The studies are subject to a disclaimer and copyright. The studies have been carried out for the European Commission and express the opinions of the organisations having undertaken them. The views have not been adopted or in any way approved by the European Commission and should not be relied upon as a statement of the European Commission's views. The European Commission does not guarantee the accuracy of the information given in the studies, nor does it accept responsibility for any use made thereof.
Copyright in these studies is held by the European Union. Persons wishing to use the contents of these studies (in whole or in part) for purposes other than their personal use are invited to submit a written request by electronic form.
This report covers work performed in the context of the Impact Assessment of the Market Design Initiative, consisting of two parts. The first part focuses on electricity market operation and evaluates a number of policy options. The second part examines the behaviour of investors and assesses the ability of markets to sustain adequate levels of investments in future years. The study used modelling techniques based on the PRIMES model and electricity markets sub-models developed for the scope of the impact assessment.
The present report describes and evaluates scenarios fostering the full integration of the Baltic electricity system within the EU power and market framework. Towards this goal, the de-synchronisation of the Baltic electricity grids from the Russia/Belarus system crucially represents a key-necessary requirement.
The objective of this study is thus to provide an in-depth analysis of the electricity infrastructure developments in that region (especially the need of new interconnections), to understand the barriers (administrative, permitting, regulatory and financing aspects) towards the deployment of these projects, and to provide recommendations to progress on PCIs deployment in this region.
The purpose of the study was to assess the notifications received from Member States about investment projects in energy infrastructure for accuracy and completeness by comparing them with independent sources. It covers the 2015 notifications exercise, but input from the three previous exercises was used as background. The analysis also contributed data on Member States that did not report to the Commission, in order to show an EU-wide, sector-specific overview of investments. It also considers research-based estimates of upcoming investments in energy infrastructure, quantified both in capacity and in monetary terms. The latter is not requested by Regulation 256. In sum, the study is a thorough update on both current and planned energy infrastructure at EU, Member State and sector levels. Its conclusion focuses on the added value of the information supplied by the Member States under this reporting scheme.
Despite existing public support programmes, many PCIs in energy infrastructure are still delayed because of obstacles in financing. Many projects are not reaching the bankability stage. Both investment volumes and project complexity often exceed the capacities of the involved transmission system operators (TSOs). For this study, four electricity and gas TSOs were selected to receive support in mastering their PCI-related financing challenges.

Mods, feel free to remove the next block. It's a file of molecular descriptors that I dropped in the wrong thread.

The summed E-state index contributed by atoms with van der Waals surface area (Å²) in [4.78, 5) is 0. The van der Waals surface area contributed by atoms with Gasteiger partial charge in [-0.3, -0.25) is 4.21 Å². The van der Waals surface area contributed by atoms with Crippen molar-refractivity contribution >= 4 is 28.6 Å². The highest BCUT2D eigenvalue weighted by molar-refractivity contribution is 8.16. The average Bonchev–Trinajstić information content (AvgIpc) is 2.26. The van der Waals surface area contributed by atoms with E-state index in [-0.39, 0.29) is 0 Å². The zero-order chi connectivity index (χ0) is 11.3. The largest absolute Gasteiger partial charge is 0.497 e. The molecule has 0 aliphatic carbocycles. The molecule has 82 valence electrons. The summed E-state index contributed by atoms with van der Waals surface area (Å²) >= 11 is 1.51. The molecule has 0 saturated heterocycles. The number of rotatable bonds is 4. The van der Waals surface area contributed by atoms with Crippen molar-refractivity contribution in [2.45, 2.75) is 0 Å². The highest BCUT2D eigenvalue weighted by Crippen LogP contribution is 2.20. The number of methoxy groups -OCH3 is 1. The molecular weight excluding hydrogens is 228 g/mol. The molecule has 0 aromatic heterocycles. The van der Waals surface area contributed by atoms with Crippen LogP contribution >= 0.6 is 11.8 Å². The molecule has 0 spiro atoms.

The study analyses the developments of retail energy prices in the EU and the factors driving prices. It also looks at the impact of energy prices on the budgets of European households and how energy costs affect European industry and its competitiveness, particularly for energy intensive industries. The report also provides international comparisons of energy prices and costs. This study provided input to the report on the "Energy prices and costs in Europe" which is part of the Commission's "Clean Energy for All Europeans" package.
The study has been carried out for the European Commission and expresses the opinion of the organisation having undertaken them. To this end, it does not reflect the views of the European Commission, TSOs, project promoters and other stakeholders involved. The European Commission does not guarantee the accuracy of the information given in the study, nor does it accept responsibility for any use made thereof.
The main purpose of this study is to examine the permit granting process for PCIs in the Member States and to assess their compliance with the specific schemes and requirements laid out in the TENE Reg.
The overall objective of the assignment is to assess the investment requirements of the European TSOs in relation to their financing capabilities.
As set out in the technical specifications, the objectives of the project are to ‘collect and to analyse primarily legal information, as well as technical, environmental and economic data linked to carbon dioxide infrastructure, to develop necessary criteria and process for carbon dioxide (CO2) cross-border infrastructure projects at the EU-level’.